Countdown : Our Last, Best Hope for a Future on Earth?
Every four days there are a million more people on the planet. More people and fewer resources. In this timely work, Alan Weisman examines how we can shrink our collective human footprint so that we don't stomp any more species - including our own - out of existence. The answer: reducing gradually and non-violently the number of humans on the planet whose activities, industries and lifestyles are damaging the Earth. Defining an optimum human population for the Earth is an explosive concept. Weisman, one of the most brilliant environmental writers, will travel the globe, from the settlements of Israel and the plains of Mexico to the bustling streets of Pakistan and the teeming cities of the UK. In his search for answers, he will speak to religious leaders, demographers, ecologists, economists, engineers and agriculturalists in what promises to be an international classic.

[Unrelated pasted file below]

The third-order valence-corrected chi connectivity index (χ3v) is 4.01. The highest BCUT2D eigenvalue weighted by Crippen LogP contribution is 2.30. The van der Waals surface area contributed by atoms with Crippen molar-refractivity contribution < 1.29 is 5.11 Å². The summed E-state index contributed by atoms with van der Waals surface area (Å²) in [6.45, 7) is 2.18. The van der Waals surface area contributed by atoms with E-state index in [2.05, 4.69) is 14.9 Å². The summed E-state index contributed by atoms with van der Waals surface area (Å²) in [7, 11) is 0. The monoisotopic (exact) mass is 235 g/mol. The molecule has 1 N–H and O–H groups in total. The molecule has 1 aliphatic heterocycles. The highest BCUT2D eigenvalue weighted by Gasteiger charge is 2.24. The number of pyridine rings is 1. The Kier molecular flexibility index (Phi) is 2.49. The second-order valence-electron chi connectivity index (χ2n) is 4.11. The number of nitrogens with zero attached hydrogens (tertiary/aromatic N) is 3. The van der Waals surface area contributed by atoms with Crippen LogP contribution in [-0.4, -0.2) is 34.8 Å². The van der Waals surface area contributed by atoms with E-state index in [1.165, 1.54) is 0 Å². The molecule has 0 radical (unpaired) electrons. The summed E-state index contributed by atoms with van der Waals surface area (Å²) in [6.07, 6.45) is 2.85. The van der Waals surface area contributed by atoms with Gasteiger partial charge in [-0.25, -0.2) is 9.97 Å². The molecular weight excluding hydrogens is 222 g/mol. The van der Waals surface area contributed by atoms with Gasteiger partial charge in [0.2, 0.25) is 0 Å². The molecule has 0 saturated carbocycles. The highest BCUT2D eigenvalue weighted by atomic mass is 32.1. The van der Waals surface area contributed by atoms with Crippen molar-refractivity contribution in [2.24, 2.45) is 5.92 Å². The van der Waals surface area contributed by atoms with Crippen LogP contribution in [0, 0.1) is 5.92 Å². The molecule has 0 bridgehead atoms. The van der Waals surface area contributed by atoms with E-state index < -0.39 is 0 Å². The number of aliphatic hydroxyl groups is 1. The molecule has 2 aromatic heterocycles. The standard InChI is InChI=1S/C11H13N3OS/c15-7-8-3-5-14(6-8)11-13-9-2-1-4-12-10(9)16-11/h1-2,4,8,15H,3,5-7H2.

- CD-Audio | 15 pages
- 136 x 146 x 36mm | 379.99g
- 22 Oct 2013
- Little, Brown & Company
- Hachette Audio
- New York, United States
- Unabridged edition